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People v. Gonzalez

Supreme Court of New York, First Department

October 17, 2013

The People of the State of New York, Respondent,
v.
Michael Gonzalez, Defendant-Appellant.

Robert S. Dean, Center for Appellate Litigation, New York (Jan Hoth of counsel), and DLA Piper LLP (US), New York (Michael P. McMahan of counsel), for appellant.

Cyrus R. Vance, Jr., District Attorney, New York (Andrew E. Seewald of counsel), for respondent.

Tom, J.P., Sweeny, Manzanet-Daniels, Feinman, Clark, JJ.

Judgment, Supreme Court, New York County (Rena K. Uviller, J. at request for new counsel; Patricia M. Nunez, J. at jury trial and sentencing), rendered April 26, 2012, as amended April 30, 2012, convicting defendant of robbery in the third degree, and sentencing him, as a second felony offender, to a term of 3½ to 7 years, unanimously affirmed.

The verdict was based on legally sufficient evidence and was not against the weight of the evidence (see People v Danielson, 9 N.Y.3d 342, 348-349 [2007]). There is no basis for disturbing the jury's credibility determinations. The element of forcible taking was established by evidence that defendant overpowered the elderly victim, held him down on a couch, and held his hand over the victim's mouth, and that defendant thereby compelled the victim to give up his money.

Since there was no request to charge petit larceny as a lesser included offense, "the court's failure to submit such offense does not constitute error" (CPL 300.50[2]). In any event, there was no reasonable view of the evidence, viewed most favorably to defendant, that he took the victim's money without permission, but nevertheless did so without using force (see e.g. People v Tucker, 41 A.D.3d 210 [1st Dept 2007], lv denied 9 N.Y.3d 882 [2007], cert denied 552 U.S. 1153 [2008]). Similarly, counsel's failure to request this charge did not deprive defendant of effective assistance under the state and federal standards (see People v Benevento, 91 N.Y.2d 708, 713-714 [1998]; Strickland v Washington, 466 U.S. 668 [1984]). Regardless of whether counsel should have made the request, defendant has not shown a reasonable probability that the charge would have been granted or that, if granted, it would have affected the outcome.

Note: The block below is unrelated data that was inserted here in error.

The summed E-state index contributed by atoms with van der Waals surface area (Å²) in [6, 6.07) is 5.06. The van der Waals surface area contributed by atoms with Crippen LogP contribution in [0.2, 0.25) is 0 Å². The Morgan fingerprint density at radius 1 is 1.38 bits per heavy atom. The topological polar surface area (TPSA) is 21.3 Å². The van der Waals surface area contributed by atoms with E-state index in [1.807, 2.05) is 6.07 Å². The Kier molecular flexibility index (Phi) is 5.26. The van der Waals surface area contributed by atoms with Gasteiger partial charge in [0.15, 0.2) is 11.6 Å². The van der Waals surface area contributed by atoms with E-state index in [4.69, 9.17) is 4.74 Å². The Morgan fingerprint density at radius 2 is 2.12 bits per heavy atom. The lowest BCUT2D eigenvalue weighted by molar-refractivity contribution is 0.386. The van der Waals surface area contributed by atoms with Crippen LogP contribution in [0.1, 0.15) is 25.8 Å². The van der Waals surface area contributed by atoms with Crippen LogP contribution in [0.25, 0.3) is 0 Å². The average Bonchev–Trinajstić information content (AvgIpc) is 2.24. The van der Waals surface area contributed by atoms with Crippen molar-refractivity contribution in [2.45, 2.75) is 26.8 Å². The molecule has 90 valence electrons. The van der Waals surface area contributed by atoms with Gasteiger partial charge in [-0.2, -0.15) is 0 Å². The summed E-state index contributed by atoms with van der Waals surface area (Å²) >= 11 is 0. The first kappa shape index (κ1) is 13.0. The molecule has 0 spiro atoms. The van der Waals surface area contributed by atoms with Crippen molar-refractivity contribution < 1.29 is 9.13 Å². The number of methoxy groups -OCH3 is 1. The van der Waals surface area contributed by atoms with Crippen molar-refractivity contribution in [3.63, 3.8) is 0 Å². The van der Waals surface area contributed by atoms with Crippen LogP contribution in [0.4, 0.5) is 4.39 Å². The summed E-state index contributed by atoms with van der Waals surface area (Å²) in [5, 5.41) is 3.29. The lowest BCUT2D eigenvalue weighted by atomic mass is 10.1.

The calendar court properly exercised its discretion when it denied defendant's request for appointment of new counsel. Contrary to defendant's contention, the record reflects that the court provided defendant an adequate opportunity to state his reasons for substitution (compare People v Hansen, 37 A.D.3d 318 [1st Dept 2007], with People v Bryan, 31 A.D.3d 295 [2006]). The court asked defendant what he wished to say, considered defendant's stated reasons for requesting new counsel, and correctly rejected them.

Defendant did not preserve his claim that he was deprived of a fair trial by the trial court's questioning of the victim, and we decline to review it in the interest of justice. As an alternative holding, we find that the court acted reasonably when it asked a few clarifying questions (see People v Moulton, 43 N.Y.2d 944 [1978]), and that it did not take on "either the function or appearance of an advocate" (People v Arnold, 98 N.Y.2d 63, 67 [2002]).

We perceive no basis for reducing the sentence.


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